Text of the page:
Friday, April 9, 2004 Page 11 By AF Staff Sgt. Josh Gorman Joint Task Force Guan tanamo troopers spanning all the branches of the U.S. mili tary, from all over the world, have joined together here in Guantanamo Bay to serve their country and perform their d u ty. One section that supports JTF Guantanamo is J-1, or the headquarters and administra tive and personnel section, which handles everything from leaves and passes to awards and decorations, and even the postal services supplied here. Air Force 2nd Lt. Crystal Rowley, Chief of the Joint Per sonnel Reception Center said it is her teams responsibility to ensure 100 percent accounta bility of all JTF troopers. In addition, the Joint Per sonnel Reception Center runs the in and out processing actions for JTF personnel including, but not limited to: reception of service members, initiating replacement and/or extension actions, coordinating in-processing briefings, and the distribution of meal cards, said Rowley. Rowley is deployed here from McChord Air Force Base, Wash., where she serves as the chief of the personnel readi ness unit. The personnel readiness unit is responsible for obtain ing individuals to fill slots for all deployment taskings received for the base, she said. Its also responsible for cutting all contingency, exercise and deployment orders for individ uals deploying from the base. In her free time here at JTF Guantanamo, Rowley said she tends to use the base fitness facilities more than anything else, adding that she has set some high fitness goals for her self while she is here. In-processing of troopers is the initial part of J-1, however, the out-processing involves other J1 agencies services. SGT Christine Kowalski, personnel services NCO for J1, is assigned to the JPRC, which provides various serv ices to troopers. I provide administrative support to the Joint Task Force by reviewing and processing evaluation reports for the Army, Air Force, Marine, and Coast Guard personnel when a report is required, she said. There are more than 2,000 Joint Task Force personnel and the majority require a report before departing Guantanamo; evaluations are the prime focus of my duty day, she said, adding that evaluation manage ment includes training JTF staff on evaluation regulations, policies, and procedures. SGT Kowalski is an admin istrative specialist assigned to the 177th Military Police Brigade from Taylor, Mich., who has been deployed here since August 2004. My military job back home isnt all too different than it is here, with three exceptions, she said. The population of service members to whom I provide support there is a whole lot smaller, it consists of Army personnel only, and the prime focus of my duty was award review and processing, not evaluations. In her spare time, Kowalski said she has taken a speech class with the City Colleges of Chicago, and enjoys cooking dinner, going to the beach, and watching movies with her fam ily of friends here. Among Rowleys JPRC staff is Air Force Staff Sgt. Zar Manabat, who deployed with her from McChord AFB. Manabat deals with replace ment issues and strength accountability. We have visibility of every individual in the JTF, he said, adding, it means they know what peoples jobs were when they arrived here, so they know when they are supposed to leave. The J-1 staff here brings incoming Soldiers, Marines, Sailors, Airmen, and Coast Guardsmen into the JTF envi ronment, and ensures account ability while providing administrative and personnel support services until they return home to their families. J1 staff provides JTF with administrative support Photo by SGT Jolene Staker SGT Christine Kowalski marches to turn in her weapon during Fridays ruck march. Kowalski is the personnel services NCO for the J-1 and is deployed here with the 177 Military Police Brigade from Taylor, Mich. Photo by AF Staff Sgt. Joshua Gorman Air Force 2nd Lt. Crystal Rowley looks over her daily report to ensure accounta bility of all JTF troopers here. Rowley is deployed here from McChord Air Force Base, Wash.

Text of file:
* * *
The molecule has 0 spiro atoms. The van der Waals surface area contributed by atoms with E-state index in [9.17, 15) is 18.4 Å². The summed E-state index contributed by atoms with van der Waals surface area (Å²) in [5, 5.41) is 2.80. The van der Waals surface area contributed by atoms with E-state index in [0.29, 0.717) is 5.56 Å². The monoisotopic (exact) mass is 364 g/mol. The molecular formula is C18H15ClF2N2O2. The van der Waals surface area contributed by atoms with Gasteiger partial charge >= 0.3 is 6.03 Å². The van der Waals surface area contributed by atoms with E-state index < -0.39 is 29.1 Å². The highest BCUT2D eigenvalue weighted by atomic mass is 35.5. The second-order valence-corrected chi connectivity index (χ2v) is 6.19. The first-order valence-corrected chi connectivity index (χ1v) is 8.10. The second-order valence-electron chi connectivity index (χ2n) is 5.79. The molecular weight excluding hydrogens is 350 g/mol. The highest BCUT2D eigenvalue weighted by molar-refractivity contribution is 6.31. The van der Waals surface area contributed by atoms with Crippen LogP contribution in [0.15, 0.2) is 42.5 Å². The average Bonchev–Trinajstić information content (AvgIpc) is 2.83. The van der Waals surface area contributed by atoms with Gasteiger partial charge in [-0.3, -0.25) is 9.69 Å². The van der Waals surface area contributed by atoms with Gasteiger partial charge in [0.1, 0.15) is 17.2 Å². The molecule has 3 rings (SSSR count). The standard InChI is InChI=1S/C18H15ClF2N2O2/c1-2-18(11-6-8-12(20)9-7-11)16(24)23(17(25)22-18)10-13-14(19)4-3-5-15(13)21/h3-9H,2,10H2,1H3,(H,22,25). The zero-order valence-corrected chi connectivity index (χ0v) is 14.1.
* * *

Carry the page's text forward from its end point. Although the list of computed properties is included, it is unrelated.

Friday, April 9, 2004 Page 12 15 Minutes of Fame... With SPC Kyle Mostad, J-1 Drawn to the military, in part, for its explosions and adventure, SPC Kyle Mostad has begun his own service with a bang. Joining the Army Reserves two years ago as a junior in high school under the split training option, he deployed to Guan tanamo Bay just four days after returning from his advanced individual training. Mostad appreciates his JTF experience for its source of growth and pride. Q: What inspired you to join the mil itary? A: The sounds I heard from the National Guard range behind my house first inter ested me in the military, along with my two uncles who served, especially the one that was a command sergeant major. I then joined the Army because it was also the only way I could afford to go to college. Q: In what ways has your family sup ported you in your military service? A: My parents were nervous at first in letting me join, worrying about me going somewhere like Afghanistan, but they signed the papers and have been behind me 100 percent ever since. They e-mail and write me a lot here, keeping me updated. Q: What was your initial reaction when you learned that you were deploy ing to Cuba? A: Going to Cuba was a shock. Aside from the four-day notice, I had never really heard of Guantanamo Bay. I was disap pointed about deploying at first, because I was looking forward to starting college. I was nervous at first, too, not knowing what the mission, culture and people I served with would be like. I did adjust well to the experi ence here though, and I know now that it is good I am serving on a deployment that I can learn and grow from before starting college. Q: How has this deployment impacted and molded you as a soldier and person? A: Its made me much more confident and outgoing, and disciplined and responsi ble. I came right from high school to having responsibilities here, that a higher rank usu ally has, and that carry heavy fines and time in prison if not performed right. The mis sions definitely made me more patient and independent. This is my first real time away from home, a small town where Ive known everyone all my life. Q: What has been your greatest chal lenge here in Guantanamo? A: Living with all different personalities. You need to try to be yourself without offending others and have patience with let ting others be themselves. You need to not take others and yourself so seriously. Its hard when you start out as strangers from different types of backgrounds, such as north versus south and country versus city. I am from a small town with barely 2,000 people, and I went to school with the same people for 12 years. So life here was a shock and adjustment. Its great though to learn about people from all different cultures around the country seeing how they talk and do things and what they do for fun. Its been a challenge but most rewarding too. Q: What goals have you set for your self while here? A: Id like to get in better shape and become more outgoing, being able to make friends no matter who they are. I want to learn all I can from my leadership too, as a soldier and person. I also hope to prepare bet ter for starting college and continuing my military career. This mission is making me more disciplined, and maybe Ill learn some thing that will guide me better as far as what I want to study in college and do in the Army. Q: What do you do to relax at home and here? A: At home I play paintball with my friends a lot, enjoy family dinners each week and pal around with my little brother. I hunt, and I fish with my dad and step-dad often, too sometimes we all go. Cuba is a lot dif ferent from Montana. I wanted to learn how to scuba dive, but I really cant afford it. I have enjoyed learning to snorkel and knee board though. Other than that, I just relax, watching movies and stuff, or go to the gym. Q: Looking back on your overall mili tary experience, what makes you most proud to serve? A: After 9/11, putting on the uniform took on a whole new meaning. The pride and appreciation I see in people at home is great. I was the only person in my graduating class who joined the military. So, in a way, I feel like I represent my town. I also feel good knowing I'm securing a future for my two brothers. The older is real proud, looking up to me. On Halloween he dressed up as me in camouflage, wearing my nametag. That makes me proud. Q: What are your plans for when you return home? A: Immediately, I plan to see all my bud dies, hoping to visit one friend in Las Vegas and go to a NASCAR race there or in Cali fornia. Ill also spend lots of time with my family and doing outdoor stuff. Long term, I want to start focusing on college. My plan is to obtain a degree in something general, like business, then apply to the FBI academy, unless something I experience inspires me to pursue another career. Id really like to work with the Drug Enforcement Agency. I plan to continue my service in the reserves too, likely re-enlisting when the time comes. Joining, I wanted to be a helicopter mechanic, but no slots were available. Now Im looking at maybe becoming an MP. Photo by SPC Katherine L. Collins SPC Kyle Mostad, works in J-1 with Montanas 747th Postal Detachment, rotating his services between the post offices at Camp America, where he serves cus tomers, and McCalla Hanger, where he sorts mail, as seen here. He hopes to also perform the postal duties inside Camp Delta at least once for the experience. By SPC Katherine L. Collins